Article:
Moats have been used in medieval history to protect a castle from marauding invaders. Some of these moats are deep and filled with water, while others may have large alligators in them to scare enemies away and discourage them from approaching the castle.
Using that analogy, an economic moat can thus be described as a business’ ability to protect itself from competitive onslaught to maintain its competitiveness and to sustain long-term profits.
The book “Why Moats Matter” from Morningstar is a good read and details the various types of moats which an investor should look out for. There are five main types of moats – intangibles, high switching costs, network effect, cost advantage, and efficient scale. However, intangibles itself can be broken down into i) brand; ii) patents; and iii) regulation.
Intangible – Brand
Some brand names are popular across the world, and most people would immediately recognise them. However, what’s important here is for the brand to confer an additional benefit to the company, in the form of increased pricing power due to a preference for the brand’s products or services. Brand alone is not a sufficient consideration as a moat if it does not generate a return on invested capital which is superior to other firms within the same industry. A brand also has value if it increases customer captivity, meaning customers are more willing to purchase from the company as opposed to its competitors.
Intangible – Patent
Patents are granted to companies with inventions or innovations and essentially protect the company from competition for a specific period. During this period, the company can exclusively produce and sell its product and thus enjoy higher than normal returns, as the patent grants it a form of monopoly. For investors, they should note the expiry date for the patent and also how strong the patent is in relation to the product/service being sold. Some competitors may go around the patent and create a very similar substitute product at a lower price, thus diluting the benefits from the company’s patent.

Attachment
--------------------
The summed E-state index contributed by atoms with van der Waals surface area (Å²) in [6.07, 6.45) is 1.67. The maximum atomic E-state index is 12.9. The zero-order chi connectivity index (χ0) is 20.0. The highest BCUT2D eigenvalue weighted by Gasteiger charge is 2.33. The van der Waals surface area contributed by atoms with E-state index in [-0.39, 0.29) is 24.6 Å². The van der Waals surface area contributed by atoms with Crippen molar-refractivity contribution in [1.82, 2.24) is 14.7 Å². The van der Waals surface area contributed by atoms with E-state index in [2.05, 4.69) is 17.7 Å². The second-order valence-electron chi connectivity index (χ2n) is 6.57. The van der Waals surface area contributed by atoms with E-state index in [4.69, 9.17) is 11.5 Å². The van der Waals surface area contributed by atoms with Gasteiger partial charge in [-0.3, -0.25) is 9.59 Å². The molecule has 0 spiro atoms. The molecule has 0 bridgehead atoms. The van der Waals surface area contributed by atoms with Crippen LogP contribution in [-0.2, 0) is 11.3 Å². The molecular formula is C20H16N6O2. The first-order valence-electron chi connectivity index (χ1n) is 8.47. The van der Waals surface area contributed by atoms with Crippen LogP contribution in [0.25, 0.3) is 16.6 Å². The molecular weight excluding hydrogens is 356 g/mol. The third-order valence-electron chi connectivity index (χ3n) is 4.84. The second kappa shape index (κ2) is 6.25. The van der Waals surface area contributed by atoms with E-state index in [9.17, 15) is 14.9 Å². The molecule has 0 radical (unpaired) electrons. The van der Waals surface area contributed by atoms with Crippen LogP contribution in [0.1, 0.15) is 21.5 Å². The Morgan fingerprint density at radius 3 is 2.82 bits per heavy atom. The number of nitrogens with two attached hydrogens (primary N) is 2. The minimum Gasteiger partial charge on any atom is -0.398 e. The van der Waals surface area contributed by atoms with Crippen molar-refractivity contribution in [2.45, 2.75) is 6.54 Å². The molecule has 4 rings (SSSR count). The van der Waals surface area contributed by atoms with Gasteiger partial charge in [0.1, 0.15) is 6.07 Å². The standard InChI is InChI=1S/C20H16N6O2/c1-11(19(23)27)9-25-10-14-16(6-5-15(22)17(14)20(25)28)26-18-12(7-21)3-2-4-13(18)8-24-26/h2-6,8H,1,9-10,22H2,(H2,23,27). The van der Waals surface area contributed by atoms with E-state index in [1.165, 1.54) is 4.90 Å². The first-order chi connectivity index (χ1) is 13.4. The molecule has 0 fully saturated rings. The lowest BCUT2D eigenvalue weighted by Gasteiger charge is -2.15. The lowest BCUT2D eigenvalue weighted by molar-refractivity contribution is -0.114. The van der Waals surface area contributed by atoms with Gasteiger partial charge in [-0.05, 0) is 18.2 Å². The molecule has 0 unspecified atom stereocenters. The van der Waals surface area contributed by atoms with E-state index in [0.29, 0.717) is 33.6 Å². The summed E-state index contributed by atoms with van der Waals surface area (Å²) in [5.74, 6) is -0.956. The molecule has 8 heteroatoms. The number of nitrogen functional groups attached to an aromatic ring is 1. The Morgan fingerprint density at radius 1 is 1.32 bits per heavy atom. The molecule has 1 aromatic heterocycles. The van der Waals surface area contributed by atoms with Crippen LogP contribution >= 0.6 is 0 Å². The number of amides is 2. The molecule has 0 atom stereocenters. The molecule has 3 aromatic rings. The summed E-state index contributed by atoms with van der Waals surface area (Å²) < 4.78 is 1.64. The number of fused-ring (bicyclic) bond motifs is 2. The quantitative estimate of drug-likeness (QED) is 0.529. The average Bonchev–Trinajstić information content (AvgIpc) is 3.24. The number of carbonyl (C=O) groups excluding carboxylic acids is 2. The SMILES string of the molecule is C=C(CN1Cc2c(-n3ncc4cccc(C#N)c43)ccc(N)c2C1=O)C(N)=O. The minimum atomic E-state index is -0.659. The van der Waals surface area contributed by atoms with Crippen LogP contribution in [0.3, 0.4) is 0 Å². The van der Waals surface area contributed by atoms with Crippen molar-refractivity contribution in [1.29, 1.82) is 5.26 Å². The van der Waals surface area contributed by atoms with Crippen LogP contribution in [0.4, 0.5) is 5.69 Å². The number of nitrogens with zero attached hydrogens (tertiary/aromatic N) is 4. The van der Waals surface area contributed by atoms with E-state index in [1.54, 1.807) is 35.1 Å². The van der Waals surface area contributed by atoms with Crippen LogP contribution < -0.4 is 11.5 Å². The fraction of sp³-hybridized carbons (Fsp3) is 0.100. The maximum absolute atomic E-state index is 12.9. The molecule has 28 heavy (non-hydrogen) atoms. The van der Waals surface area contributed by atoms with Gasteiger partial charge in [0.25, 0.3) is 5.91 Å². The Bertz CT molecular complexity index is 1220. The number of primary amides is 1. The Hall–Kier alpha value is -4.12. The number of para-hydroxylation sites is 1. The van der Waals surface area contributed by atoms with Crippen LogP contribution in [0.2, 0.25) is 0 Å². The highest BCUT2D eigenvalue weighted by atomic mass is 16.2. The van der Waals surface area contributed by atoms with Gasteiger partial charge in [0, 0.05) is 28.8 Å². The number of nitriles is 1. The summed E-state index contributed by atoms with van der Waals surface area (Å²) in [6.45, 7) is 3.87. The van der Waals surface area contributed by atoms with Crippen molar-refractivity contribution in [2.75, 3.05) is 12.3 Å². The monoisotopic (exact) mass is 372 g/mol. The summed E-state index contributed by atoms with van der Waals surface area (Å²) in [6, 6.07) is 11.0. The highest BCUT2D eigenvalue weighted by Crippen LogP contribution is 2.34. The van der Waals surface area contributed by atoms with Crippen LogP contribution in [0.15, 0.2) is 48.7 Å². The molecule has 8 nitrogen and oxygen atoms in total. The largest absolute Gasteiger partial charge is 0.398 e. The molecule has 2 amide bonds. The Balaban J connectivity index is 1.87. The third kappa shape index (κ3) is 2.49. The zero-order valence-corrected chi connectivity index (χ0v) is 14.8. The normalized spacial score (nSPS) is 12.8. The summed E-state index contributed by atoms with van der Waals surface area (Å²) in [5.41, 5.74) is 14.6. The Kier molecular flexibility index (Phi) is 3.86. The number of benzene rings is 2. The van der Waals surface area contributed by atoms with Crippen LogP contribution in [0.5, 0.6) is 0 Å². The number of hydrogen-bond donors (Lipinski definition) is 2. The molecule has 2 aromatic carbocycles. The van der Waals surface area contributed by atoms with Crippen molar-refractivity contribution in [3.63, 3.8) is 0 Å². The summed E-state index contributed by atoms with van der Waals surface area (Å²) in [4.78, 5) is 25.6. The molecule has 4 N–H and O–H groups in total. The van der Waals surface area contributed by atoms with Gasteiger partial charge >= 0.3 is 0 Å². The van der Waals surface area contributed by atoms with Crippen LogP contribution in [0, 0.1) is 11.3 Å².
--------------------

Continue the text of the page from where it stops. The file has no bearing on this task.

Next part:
Intangible – Regulation
Regulations are a set of rules and laws implemented by the government or various authorities which prevent other competitors from entering a market or selling certain products/services. While regulatory moats can be powerful, the investor should check on whether these come tied to price controls or service mandates which may cap the upside potential for profits. An example may be a company being granted a concession to operate the only water treatment utility plant in a country, but the flip side is that the tariffs they can charge are capped by the government to make the treated water more affordable for businesses and individuals.
Watch out for Part 2 where I will cover the remaining four types of moats. [Editor’s note: The article on the remaining types of moats has been published and it can be found here.]
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The information provided is for general information purposes only and is not intended to be personalised investment or financial advice.